Kaloha Holiday Resort on Phillip Island hits the market

Kaloha Resort is currently on the market.  Picture: realcommercial.com.au/for-sale
Kaloha Resort is currently on the market. Picture: realcommercial.com.au/for-sale

The largest private landholding with beach frontage on Victoria’s Phillip Island has hit the market.

The 15,363sqm site is made up of seven titles, all in a residential zone, and has been home to the Kaloha Holiday Resort for more than 40 years.

Selling agent John Castran said the site was the most significant holding ever offered in Cowes and represented one of regional Australia’s most significant development sites, given its proximity to beach frontage and the town’s commercial centre.

Michael Coghlan was 16 when his builder dad Michael and mum Valerie bought the run-down Kaloha park, thinking it would offer the family of six a great lifestyle. For the next 40 years they barely drew breath, Mr Coghlan said, as his dad snapped up surrounding blocks to expand the park and built new facilities for increasing numbers of tourists.

“When we started dad had a front-end loader, backhoe tractor and a little light truck and, basically, we just set to work,” recalled Mr Coghlan. “There were lots of old asbestos, cement flats with old lino floors and an old toilet block that didn’t have partitions between the showers. One by one we demolished it all.”

Work on the holiday park never stopped, he said. A new amenity block was followed by a house for the family to live in, then they built modern motel units, a restaurant, beach cabins, a second storey of motel units, a pool and a playground.

The resort remains popular with domestic tourists, despite COVID travel restrictions. Picture: realcommercial.com.au/for-sale

Today the resort hosts up to 30,000 holiday makers every year.

Mr Castran was in awe of the Coghlan family’s achievement.

“The thing is, they have continued to invest in it over time,” Mr Castran said. “The buildings are exemplary, all the grounds are exemplary, it’s in first-class condition all the way through. It’s really quite a Shangri-La.”

Phillip Island has a permanent population of 10,387, but year-round its pristine beaches and famed national park attract thousands of tourists. In 2019, more than 2.65 million people visited the island, according to Business Victoria data. Last year, while COVID saw international travel banned, a surge in domestic travel kept the island’s businesses going. A total of 1.4 million people visited Phillip Island spending $297 million.

“The last couple of years before COVID it (Kaloha) was going gangbusters,” Mr Coghlan told realcommercial.com.au. “Still the last six months have been the busiest we have ever been. From November through to April it was just crazy.”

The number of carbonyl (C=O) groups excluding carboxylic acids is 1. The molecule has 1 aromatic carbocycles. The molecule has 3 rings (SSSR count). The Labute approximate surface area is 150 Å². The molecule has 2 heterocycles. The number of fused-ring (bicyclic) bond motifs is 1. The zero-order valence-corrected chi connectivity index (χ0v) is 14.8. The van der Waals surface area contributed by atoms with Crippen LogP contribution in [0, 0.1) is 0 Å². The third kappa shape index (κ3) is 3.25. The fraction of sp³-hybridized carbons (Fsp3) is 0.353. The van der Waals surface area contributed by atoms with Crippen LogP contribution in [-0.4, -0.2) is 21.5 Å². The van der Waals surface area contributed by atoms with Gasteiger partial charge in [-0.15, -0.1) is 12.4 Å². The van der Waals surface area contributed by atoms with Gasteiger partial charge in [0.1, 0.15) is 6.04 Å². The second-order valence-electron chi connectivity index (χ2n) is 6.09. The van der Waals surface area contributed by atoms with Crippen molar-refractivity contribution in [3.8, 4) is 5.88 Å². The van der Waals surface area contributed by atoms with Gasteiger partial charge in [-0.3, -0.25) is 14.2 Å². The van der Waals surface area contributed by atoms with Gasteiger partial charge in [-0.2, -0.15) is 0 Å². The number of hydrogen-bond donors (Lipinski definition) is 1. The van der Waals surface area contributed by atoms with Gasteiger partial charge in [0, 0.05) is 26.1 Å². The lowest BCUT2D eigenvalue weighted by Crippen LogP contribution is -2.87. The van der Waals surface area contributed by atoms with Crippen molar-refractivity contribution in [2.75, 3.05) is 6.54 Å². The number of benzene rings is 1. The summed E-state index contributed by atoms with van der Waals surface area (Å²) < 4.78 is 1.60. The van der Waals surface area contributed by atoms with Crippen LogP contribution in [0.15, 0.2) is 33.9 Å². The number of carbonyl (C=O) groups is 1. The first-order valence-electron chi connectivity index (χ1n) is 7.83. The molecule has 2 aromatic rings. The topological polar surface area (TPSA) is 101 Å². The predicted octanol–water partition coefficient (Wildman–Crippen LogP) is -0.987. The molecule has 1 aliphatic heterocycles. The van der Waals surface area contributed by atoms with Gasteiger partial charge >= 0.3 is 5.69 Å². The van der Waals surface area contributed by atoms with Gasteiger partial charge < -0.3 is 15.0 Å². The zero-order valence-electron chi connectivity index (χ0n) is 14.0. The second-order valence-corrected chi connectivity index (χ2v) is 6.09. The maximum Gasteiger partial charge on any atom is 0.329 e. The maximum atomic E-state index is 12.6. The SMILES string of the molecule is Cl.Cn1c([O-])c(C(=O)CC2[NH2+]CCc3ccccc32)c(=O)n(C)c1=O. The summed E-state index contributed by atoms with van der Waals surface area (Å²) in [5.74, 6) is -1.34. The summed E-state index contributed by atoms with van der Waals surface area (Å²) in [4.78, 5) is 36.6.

Once known as the poor man’s Mornington Peninsula, the value of Phillip Island’s market is rising.

The 8624sqm site of the historic hotel Isle of Wight, which burnt down in 2010, was sold for $10 million in February to developer John Farquharson’s company Moda, Salta Capital and pub baron Mazen Tabet. Mr Castran, who also sold that property, said a townhouse development was destined for the site.

Grocon construction head Bruno Grollo sold his historic waterfront homestead Woolamai House for $3.2 million last year. It was the final 1.7ha parcel of a large estate that was sold off as 68 residential blocks in 2011.

“To find big chunks of vacant land that can have water views, that’s what the retirees, the 55-plus market, want,” Mr Castran said of the run of development site sales.

He said interest in Kaloha had been equally divided between developers and those interested in continuing to run the park as owner-operators.

“The cashflow out of it is outstanding,” Mr Castran said. “It’s a very viable business in its own right.

“But there’s a big chunk of this site – two-thirds – that don’t have any buildings on it, they are just van sites. And the rest of it has very good accommodation.”

The property could be a development site. Picture: realcommercial.com.au/for-sale

Mr Castran suggested the next owner could keep part of the property as a holiday park and utilise another for residential development – or the “whole thing could be knocked down”.

Mr Coghlan was firm in what he would like to see happen with the sale of his family property.

“I would hate to see it just chopped up into little residential blocks. If it is subdivided, it will be the last big plot of land in Cowes. It will be gone then, you’ll never get it back,” he said.

“Phillip Island really needs good quality development. We have beach frontage, lots of road frontage, we’re walking distance into Cowes. There’s plenty of room for car parking. They can build 150 units there if they want to – go up four storeys; have another big swimming pool. It could be a really nice development. That’s what I’d like to see, because Phillip Island needs it and this is the perfect place for it.”

The Kaloha Holiday Resort is for sale through an expression of interest campaign that closes on Thursday 5 August.